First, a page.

Air Canada turns to labor board as pilots call in sick

TORONTO (Reuters) - Air Canada has asked the government’s labor relations board to intervene after an unusually large number of pilots called in sick on a busy spring-break weekend, contributing to numerous flight cancellations, Canada’s largest airline said on Sunday.

Air Canada aircraft are seen at Toronto Pearson International Airport, September 20, 2011. REUTERS/Mark Blinch

Spokesman Peter Fitzgerald said the airline experienced “numerous delays and cancellations” over the weekend.

“While weather, a disruption caused by a fire at our major hub in Toronto, and other factors affected our operation, some impact was the result of a higher-than usual pilot book-offs,” he said by email.

“While Air Canada supports the right of its employees to book off when they are unwell or otherwise unfit to work, we cannot condone such activities as part of industrial action to disrupt our operations and we have asked the CIRB (Canadian Industrial Relations Board) to intervene.”

The airline did not specify what action it was seeking from the board.‪

Air Canada has been in dispute with several of its unions, including its pilots, as it seeks to cut costs and change the way it operates.

Arguing an Air Canada work stoppage could damage the economy’s fragile recovery from recession, the government intervened last week to prevent both a lockout of the pilots by Air Canada and a planned strike by the airline’s machinists.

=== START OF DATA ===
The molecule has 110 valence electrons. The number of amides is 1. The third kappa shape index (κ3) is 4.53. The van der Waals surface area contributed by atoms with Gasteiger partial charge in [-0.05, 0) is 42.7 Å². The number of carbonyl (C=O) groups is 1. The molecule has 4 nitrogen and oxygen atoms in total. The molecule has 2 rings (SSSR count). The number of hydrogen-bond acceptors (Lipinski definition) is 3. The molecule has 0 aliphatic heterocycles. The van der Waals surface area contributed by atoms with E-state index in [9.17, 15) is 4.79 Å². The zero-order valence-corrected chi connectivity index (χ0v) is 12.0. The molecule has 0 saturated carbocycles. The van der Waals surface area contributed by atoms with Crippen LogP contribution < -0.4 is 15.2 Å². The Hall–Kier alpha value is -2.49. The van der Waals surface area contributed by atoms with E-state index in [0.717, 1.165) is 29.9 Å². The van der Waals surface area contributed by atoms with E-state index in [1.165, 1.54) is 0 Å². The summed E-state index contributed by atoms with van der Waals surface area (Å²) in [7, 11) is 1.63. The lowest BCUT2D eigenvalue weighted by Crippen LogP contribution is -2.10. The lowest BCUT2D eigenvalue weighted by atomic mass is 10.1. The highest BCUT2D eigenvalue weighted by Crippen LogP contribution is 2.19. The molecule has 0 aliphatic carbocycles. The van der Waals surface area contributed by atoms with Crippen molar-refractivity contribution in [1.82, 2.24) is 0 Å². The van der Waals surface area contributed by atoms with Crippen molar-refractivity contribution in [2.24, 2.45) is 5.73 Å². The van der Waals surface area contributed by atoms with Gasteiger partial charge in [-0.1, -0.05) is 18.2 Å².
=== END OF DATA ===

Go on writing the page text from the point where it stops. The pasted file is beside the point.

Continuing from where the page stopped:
It first referred the two disputes to the CIRB and then passed back-to-work legislation that sends the disputes to binding arbitration.

The pilots said on Friday they planned to challenge the legislation through the courts.

Air Canada blamed some of Sunday’s delays on a utility fire at Toronto’s main airport, and the airport’s website showed cancellations affecting several airlines, Air Canada among them.

That followed delays to Air Canada flights on Saturday amid media reports a number of pilots had called in sick in Montreal, where Air Canada is based. Several pilots took to Twitter to say the weather was to blame, not the pilots.

The pilots’ union did not return messages asking for comment.

A strike or a lockout could have grounded Air Canada before Canada’s spring break holiday week, when many schools close and families seek vacations in the sun.

Fitzpatrick could not say how many flights had been canceled over the weekend, or how many passengers had been affected.

Reporting by Janet Guttsman; Editing by Peter Cooney